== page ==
Some people view gaming as a hobby. Others may take it very seriously.
As with every other form of entertainment, some gamers believe that certain subjects aren't appropriate for their hobby because they either trivialize real events or are simply tasteless. While we'll leave you to be the judge, the following seven examples have stirred up controversy by merely existing.
Busen Memo (2003)
It's kind of like Memory for men going through a midlife crisis. Players must flip cards matching a model's left breast with her right. There's ninety-eight cards in total, ensuring that you and your buddies (or most likely just you since you bought a game of Naked Memory) will spend most of your game time with a vacant stare as you ogle the pieces. The game is made in Germany, where people are apparently more relaxed about this sort of thing (tourists can find it in toy stores, for example).
Subway Vigilante (1982)
On December 22nd, 1984, Bernhard Goetz shot four men who attempted to mug him on a New York subway. The media attention that followed raised the question of justified vigilantism and brought even greater attention to the high crime rates of the early 80s. But at least one board game was trying to warn us before Goetz fired the first shot: Subway Vigelante.
Players (represented by handgun tokens) must survive a ride between Brooklyn and the Bronx on a subway filled with punks. Each player only gets six bullets, however, so the decisions they make (ultimately “Do I shoot this guy or do I shoot the other guy?”) impact how long they'll survive the ride. Interestingly enough, at the end of the game the players are supposed to have a discussion about the dangers of the scenario and how they feel about the decisions they made.
Gay Monopoly (1983)
Nowadays there's a Monopoly variation for every movie, television show, mildly successful novel and burger stand you can think of, so the idea of Gay Monopoly may not strike you as odd. However, it's how far the publishers (The Parker Sisters, a division of Fire Island Games -- no, really) went with every stereotype they could think of in what's advertised as a “celebration of the gay lifestyle.”
It plays exactly like Monopoly with a few cosmetic differences. First, players buy bars and bathhouses instead of houses and hotels. The properties are changed to “gay locales” such as Castro Street. The player tokens consist of a jeep, teddy bear, blow drier, leather cap, handcuffs or a stiletto heel. What's more, the inclusion of Camp Cards make players act out stereotypes for more money, because degrading one's self has monetary value, it would seem. Not many copies of this game exist thanks to a lawsuit from Parker Brothers.
There's just something about tastelessness and the game of Monopoly that go so well together. Ghettopoly is exactly what you think it is. Though you can argue that there's some bizarre celebratory quality to Gay Monopoly, Ghettopoly is strictly parody and deemed racist by quite a few people. Here's part of the description from the publisher:
Buying stolen properties, pimpin hoes, building crack houses and projects, paying protection fees and getting car jacked are some of the elements of the game. Not dope enough?...If you don't have the money that you owe to the loan shark you might just land yourself in da Emergency Room.
Hasbro (the current owners of the Monopoly trademark) successfully sued for infringement in 2006, making the game incredibly difficult to find now. Copies on the web can go as high as two-hundred dollars.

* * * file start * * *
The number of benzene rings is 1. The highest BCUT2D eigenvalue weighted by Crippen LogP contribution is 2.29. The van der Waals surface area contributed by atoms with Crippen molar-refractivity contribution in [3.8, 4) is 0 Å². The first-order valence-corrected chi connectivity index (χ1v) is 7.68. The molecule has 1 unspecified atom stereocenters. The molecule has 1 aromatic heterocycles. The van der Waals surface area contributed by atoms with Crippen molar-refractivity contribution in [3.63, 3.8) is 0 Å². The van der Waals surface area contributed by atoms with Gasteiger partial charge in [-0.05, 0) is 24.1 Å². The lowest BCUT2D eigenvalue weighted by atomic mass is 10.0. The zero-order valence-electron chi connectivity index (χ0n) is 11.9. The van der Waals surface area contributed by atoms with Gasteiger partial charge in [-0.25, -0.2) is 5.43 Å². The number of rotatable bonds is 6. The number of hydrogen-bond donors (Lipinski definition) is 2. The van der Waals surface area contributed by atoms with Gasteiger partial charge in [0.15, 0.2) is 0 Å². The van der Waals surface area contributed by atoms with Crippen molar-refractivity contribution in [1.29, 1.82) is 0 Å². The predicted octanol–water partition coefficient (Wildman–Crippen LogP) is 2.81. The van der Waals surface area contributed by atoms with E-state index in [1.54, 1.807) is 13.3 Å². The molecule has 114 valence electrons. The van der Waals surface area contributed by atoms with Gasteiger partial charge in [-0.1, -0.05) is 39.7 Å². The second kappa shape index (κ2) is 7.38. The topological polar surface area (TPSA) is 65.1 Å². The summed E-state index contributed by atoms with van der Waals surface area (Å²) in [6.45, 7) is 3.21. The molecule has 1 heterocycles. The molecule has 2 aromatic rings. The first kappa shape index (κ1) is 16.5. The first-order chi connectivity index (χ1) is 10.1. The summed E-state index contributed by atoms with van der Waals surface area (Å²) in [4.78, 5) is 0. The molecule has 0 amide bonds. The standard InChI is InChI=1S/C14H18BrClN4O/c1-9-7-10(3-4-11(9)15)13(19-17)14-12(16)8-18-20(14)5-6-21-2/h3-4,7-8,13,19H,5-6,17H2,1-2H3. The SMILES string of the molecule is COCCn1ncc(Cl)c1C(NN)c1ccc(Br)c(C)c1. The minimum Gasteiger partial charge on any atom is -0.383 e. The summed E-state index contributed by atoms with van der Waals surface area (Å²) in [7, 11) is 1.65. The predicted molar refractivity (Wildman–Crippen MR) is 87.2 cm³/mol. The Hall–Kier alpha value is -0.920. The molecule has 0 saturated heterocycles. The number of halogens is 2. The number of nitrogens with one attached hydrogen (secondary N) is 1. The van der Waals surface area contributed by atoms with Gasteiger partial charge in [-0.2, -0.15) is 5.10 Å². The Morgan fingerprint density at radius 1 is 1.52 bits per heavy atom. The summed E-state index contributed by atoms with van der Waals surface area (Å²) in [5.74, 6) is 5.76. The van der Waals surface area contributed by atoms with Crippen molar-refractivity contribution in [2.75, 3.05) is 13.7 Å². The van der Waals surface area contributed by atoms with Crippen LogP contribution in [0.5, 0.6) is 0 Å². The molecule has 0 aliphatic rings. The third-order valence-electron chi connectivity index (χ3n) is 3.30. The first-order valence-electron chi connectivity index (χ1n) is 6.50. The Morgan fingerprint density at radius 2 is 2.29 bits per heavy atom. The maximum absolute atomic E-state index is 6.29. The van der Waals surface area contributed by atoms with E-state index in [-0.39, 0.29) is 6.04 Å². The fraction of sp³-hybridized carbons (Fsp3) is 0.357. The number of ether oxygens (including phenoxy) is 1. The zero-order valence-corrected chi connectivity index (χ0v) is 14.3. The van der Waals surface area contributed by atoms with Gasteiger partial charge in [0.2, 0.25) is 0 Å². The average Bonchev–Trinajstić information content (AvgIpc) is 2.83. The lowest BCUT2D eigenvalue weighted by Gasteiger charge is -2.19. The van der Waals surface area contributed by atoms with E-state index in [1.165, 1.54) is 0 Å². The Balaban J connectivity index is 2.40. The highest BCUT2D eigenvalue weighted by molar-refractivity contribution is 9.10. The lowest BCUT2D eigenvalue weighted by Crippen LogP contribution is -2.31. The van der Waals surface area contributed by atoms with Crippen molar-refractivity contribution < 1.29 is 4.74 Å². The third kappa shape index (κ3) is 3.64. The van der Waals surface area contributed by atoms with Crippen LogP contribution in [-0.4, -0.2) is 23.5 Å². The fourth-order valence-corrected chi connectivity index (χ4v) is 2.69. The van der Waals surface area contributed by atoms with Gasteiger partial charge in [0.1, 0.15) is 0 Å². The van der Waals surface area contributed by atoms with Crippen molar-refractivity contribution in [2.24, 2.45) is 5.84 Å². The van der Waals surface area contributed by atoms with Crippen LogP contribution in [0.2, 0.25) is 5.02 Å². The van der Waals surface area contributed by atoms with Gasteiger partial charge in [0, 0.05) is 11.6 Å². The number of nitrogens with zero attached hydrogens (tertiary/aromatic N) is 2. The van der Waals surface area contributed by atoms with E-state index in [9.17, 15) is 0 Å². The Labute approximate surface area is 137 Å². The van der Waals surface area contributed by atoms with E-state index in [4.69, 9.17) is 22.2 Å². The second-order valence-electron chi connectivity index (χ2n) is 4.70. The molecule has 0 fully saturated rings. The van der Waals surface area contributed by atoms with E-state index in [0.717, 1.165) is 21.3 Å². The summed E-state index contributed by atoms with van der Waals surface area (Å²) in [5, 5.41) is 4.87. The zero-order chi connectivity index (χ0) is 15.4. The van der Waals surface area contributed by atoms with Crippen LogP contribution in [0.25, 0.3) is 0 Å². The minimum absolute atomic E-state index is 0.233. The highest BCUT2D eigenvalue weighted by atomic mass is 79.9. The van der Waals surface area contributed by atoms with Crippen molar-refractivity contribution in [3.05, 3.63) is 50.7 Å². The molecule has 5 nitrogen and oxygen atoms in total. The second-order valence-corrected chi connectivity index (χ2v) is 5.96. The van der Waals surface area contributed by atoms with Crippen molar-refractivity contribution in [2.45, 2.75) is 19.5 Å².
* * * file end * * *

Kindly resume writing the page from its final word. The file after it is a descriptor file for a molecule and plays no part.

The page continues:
Capital Punishment (1981)
Falling firmly into the category of “board games made to make a political point and nothing else,” Capital Punishment sees players trying to get all of their criminals into a combination of life imprisonment, Death Row or the electric chair. However, a player may also use Liberals to get a criminal back on the streets, angling for the second victory condition: killing all fifteen of your opponents Citizens and sending them to Heaven. We'd like to remind you that we're not at all making this up.
Life As A BlackMan (1999)
This game seemingly started with good enough intentions: to show players that life for a young black man in America isn't easy. However, it's a board game that attempts to simplify something as complex as life. Naturally, there's going to be some generalizations that rub people the wrong way.
Players begin in college, the military, the ghetto or the entertainment industry. The ultimate goal is to reach the Freedom space at the end of the board. However, players are hindered by Racism spaces, which slow or negate movement.
The real kicker for most people is that players are given numerous opportunities to commit crimes, which will earn them more money but most likely land them in prison. If a player has earned enough cash they can hire the “Dream Team” lawyers and get off without punishment, a reference to the OJ Simpson trial.
Originally sold in a few novelty shops as well as online, the homepage is long defunct and the game is assumed to be out of print.
Bomben auf England (1939)
Modern war games are a dime a dozen, and many of them feature Nazis as antagonists or as a playable side, but none of them were actually made by Nazis. That's the difference between something like Axis and Allies and Bomben auf England.
Essentially Bomeben auf England is a variation of pinball. Players fire spring-loaded balls over a map that contains England and parts of Northern Europe. Players score points for each target the ball settles on (London, for example, is worth one-hundred points) and loses points if they hit a Nazi ally or occupation. It's one of a few propaganda board games released in Nazi Germany, and to be honest it's one of the tamer ones, too, though that hasn't stopped people from getting outraged long after the game was published.